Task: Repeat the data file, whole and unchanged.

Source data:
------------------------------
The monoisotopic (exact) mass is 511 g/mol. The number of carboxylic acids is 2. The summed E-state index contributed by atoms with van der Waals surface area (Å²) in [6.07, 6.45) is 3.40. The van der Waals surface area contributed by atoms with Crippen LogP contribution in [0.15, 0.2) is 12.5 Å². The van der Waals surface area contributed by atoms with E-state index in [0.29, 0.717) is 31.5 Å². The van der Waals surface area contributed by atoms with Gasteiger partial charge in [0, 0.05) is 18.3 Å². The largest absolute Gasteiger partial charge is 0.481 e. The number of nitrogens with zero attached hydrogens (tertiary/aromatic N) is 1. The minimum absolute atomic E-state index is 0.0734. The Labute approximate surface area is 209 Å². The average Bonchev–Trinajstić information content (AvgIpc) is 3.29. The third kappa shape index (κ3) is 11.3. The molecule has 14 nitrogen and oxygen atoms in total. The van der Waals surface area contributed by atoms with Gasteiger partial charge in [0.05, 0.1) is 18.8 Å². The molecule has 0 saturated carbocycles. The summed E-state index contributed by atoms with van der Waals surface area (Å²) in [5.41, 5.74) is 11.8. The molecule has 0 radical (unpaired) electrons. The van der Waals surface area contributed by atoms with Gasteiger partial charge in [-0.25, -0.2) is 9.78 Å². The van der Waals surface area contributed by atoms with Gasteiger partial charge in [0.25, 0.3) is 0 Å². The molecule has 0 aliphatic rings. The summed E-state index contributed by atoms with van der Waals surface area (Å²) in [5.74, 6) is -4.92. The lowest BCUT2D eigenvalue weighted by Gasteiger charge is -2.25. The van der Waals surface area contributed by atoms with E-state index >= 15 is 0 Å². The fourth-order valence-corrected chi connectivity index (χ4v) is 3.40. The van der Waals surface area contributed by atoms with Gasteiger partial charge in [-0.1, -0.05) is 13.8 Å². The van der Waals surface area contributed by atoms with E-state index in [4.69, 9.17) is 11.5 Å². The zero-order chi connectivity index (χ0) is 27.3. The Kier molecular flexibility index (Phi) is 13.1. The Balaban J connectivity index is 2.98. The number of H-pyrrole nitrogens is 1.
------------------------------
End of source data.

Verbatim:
The monoisotopic (exact) mass is 511 g/mol. The number of carboxylic acids is 2. The summed E-state index contributed by atoms with van der Waals surface area (Å²) in [6.07, 6.45) is 3.40. The van der Waals surface area contributed by atoms with Crippen LogP contribution in [0.15, 0.2) is 12.5 Å². The van der Waals surface area contributed by atoms with E-state index in [0.29, 0.717) is 31.5 Å². The van der Waals surface area contributed by atoms with Gasteiger partial charge in [0, 0.05) is 18.3 Å². The largest absolute Gasteiger partial charge is 0.481 e. The number of nitrogens with zero attached hydrogens (tertiary/aromatic N) is 1. The minimum absolute atomic E-state index is 0.0734. The Labute approximate surface area is 209 Å². The average Bonchev–Trinajstić information content (AvgIpc) is 3.29. The third kappa shape index (κ3) is 11.3. The molecule has 14 nitrogen and oxygen atoms in total. The van der Waals surface area contributed by atoms with Gasteiger partial charge in [0.05, 0.1) is 18.8 Å². The molecule has 0 saturated carbocycles. The summed E-state index contributed by atoms with van der Waals surface area (Å²) in [5.41, 5.74) is 11.8. The molecule has 0 radical (unpaired) electrons. The van der Waals surface area contributed by atoms with Gasteiger partial charge in [-0.25, -0.2) is 9.78 Å². The van der Waals surface area contributed by atoms with Gasteiger partial charge in [0.25, 0.3) is 0 Å². The molecule has 0 aliphatic rings. The summed E-state index contributed by atoms with van der Waals surface area (Å²) in [5.74, 6) is -4.92. The lowest BCUT2D eigenvalue weighted by Gasteiger charge is -2.25. The van der Waals surface area contributed by atoms with E-state index >= 15 is 0 Å². The fourth-order valence-corrected chi connectivity index (χ4v) is 3.40. The van der Waals surface area contributed by atoms with Gasteiger partial charge in [-0.1, -0.05) is 13.8 Å². The van der Waals surface area contributed by atoms with E-state index in [4.69, 9.17) is 11.5 Å². The zero-order chi connectivity index (χ0) is 27.3. The Kier molecular flexibility index (Phi) is 13.1. The Balaban J connectivity index is 2.98. The number of H-pyrrole nitrogens is 1.